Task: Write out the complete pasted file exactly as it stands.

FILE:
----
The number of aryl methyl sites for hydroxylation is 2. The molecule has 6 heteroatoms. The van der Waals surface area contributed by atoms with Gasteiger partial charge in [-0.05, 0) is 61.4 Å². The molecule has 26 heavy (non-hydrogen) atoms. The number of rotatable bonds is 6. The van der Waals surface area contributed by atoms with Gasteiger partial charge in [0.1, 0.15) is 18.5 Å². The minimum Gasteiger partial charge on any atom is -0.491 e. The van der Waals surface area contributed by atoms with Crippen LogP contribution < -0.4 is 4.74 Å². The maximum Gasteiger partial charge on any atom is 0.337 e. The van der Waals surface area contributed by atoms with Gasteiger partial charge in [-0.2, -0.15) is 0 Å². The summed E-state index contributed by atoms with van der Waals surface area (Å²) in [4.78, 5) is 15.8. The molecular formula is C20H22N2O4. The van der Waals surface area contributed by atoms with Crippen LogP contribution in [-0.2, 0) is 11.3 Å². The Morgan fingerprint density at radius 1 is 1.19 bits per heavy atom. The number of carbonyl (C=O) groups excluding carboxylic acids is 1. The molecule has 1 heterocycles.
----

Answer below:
The number of aryl methyl sites for hydroxylation is 2. The molecule has 6 heteroatoms. The van der Waals surface area contributed by atoms with Gasteiger partial charge in [-0.05, 0) is 61.4 Å². The molecule has 26 heavy (non-hydrogen) atoms. The number of rotatable bonds is 6. The van der Waals surface area contributed by atoms with Gasteiger partial charge in [0.1, 0.15) is 18.5 Å². The minimum Gasteiger partial charge on any atom is -0.491 e. The van der Waals surface area contributed by atoms with Crippen LogP contribution < -0.4 is 4.74 Å². The maximum Gasteiger partial charge on any atom is 0.337 e. The van der Waals surface area contributed by atoms with Gasteiger partial charge in [-0.2, -0.15) is 0 Å². The summed E-state index contributed by atoms with van der Waals surface area (Å²) in [4.78, 5) is 15.8. The molecular formula is C20H22N2O4. The van der Waals surface area contributed by atoms with Crippen LogP contribution in [-0.2, 0) is 11.3 Å². The Morgan fingerprint density at radius 1 is 1.19 bits per heavy atom. The number of carbonyl (C=O) groups excluding carboxylic acids is 1. The molecule has 1 heterocycles.